We are currently translating the The Madhouse Effect, a popular and very readable illustrated book on climate change, by leading climate scientist Michael E Mann and cartoonist Tom Scoles, which was originally published in 2016. The book was motivated by the authors’ urgent desire to clear a fog of manufactured and self-interested climate scepticism around the greenhouse effect. The full original English language title is The Madhouse Effect: How Climate Change Denial is Threatening Our Planet, Destroying Our Politics, and Driving Us Crazy. The German translation is a collaboration between Herbert Eppel and project initiator Matthias Hüttmann.
So far the best working title for the German language translation has been Der Tollhaus-Effekt. The English word madhouse suggests a place of chaos, lunacy and foolishness, as well as clinical mental illness, but not fun or enjoyment. Tollhaus might suggest to an Anglophone a toll-taking station, such as in the book The Phantom Tollbooth, but the German adjective toll actually means “splendid” or “super!” The compound word Tollhaus can indeed describe a madhouse, both in the colloquial sense of a locus of lunacy, and in the technical sense of a mental hospital, but in the present day some businesses are using this word as a name for a themed safe play area or nightclub. That might sound a bit like the innocuous English term funhouse, so in this case the book’s cover illustration may ease the translator’s task by hinting at what sort of madness the book concerns.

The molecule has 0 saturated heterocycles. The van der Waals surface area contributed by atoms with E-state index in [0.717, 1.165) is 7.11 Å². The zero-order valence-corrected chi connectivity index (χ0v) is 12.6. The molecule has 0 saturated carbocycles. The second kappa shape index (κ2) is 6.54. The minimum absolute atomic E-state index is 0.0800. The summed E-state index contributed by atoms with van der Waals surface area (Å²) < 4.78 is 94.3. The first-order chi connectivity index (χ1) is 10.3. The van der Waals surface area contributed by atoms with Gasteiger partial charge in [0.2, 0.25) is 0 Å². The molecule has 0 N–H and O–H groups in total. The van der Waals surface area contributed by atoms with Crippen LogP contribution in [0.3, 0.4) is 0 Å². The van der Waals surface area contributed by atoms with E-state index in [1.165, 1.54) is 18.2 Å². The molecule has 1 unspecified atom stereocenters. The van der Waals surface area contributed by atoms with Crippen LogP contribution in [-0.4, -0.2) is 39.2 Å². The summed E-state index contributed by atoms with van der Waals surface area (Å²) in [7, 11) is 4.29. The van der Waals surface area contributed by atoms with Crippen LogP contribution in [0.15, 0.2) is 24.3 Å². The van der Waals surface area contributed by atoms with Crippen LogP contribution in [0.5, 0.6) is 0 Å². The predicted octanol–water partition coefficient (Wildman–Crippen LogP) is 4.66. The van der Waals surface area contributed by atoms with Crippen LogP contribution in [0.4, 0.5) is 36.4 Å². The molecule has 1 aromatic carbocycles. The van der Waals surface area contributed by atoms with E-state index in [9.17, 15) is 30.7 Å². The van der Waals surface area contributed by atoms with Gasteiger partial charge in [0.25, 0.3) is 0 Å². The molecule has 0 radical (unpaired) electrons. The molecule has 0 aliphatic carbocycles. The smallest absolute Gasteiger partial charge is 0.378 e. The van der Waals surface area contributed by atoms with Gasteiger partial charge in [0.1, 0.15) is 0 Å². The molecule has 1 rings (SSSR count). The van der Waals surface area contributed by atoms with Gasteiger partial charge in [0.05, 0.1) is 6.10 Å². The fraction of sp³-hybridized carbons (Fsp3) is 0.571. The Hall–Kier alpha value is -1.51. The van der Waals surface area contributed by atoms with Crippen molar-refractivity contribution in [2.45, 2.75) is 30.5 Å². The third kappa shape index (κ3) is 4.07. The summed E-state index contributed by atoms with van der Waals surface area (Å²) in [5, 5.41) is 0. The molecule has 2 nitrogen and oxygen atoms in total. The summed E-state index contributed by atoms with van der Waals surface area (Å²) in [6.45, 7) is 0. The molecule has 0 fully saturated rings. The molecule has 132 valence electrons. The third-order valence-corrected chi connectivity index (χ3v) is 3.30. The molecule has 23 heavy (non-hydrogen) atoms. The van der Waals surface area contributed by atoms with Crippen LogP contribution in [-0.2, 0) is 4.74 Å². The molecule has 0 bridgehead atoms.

As well as admirably exploring the pressing scientific and social issues for the layman, The Madhouse Effect also looks at how language itself has been altered by shadowy paid lobbyists and professional astroturfers. Michael Mann explains how the scientific method works and its need for rational enquiry, hypotheses, tests, and evidence. He then continues, “Unfortunately the term ‘skeptic’ has been hijacked, especially in the climate change debate, to mean something entirely different. It is used as a way to dodge evidence one simply doesn’t like.”
So, when the evidence is that one’s house, or world, is on fire, it is hard to see why anyone would want to reject the evidence; unless, of course, they are heavily insured against loss, and have another place ready to move to. So perhaps they need to read this book.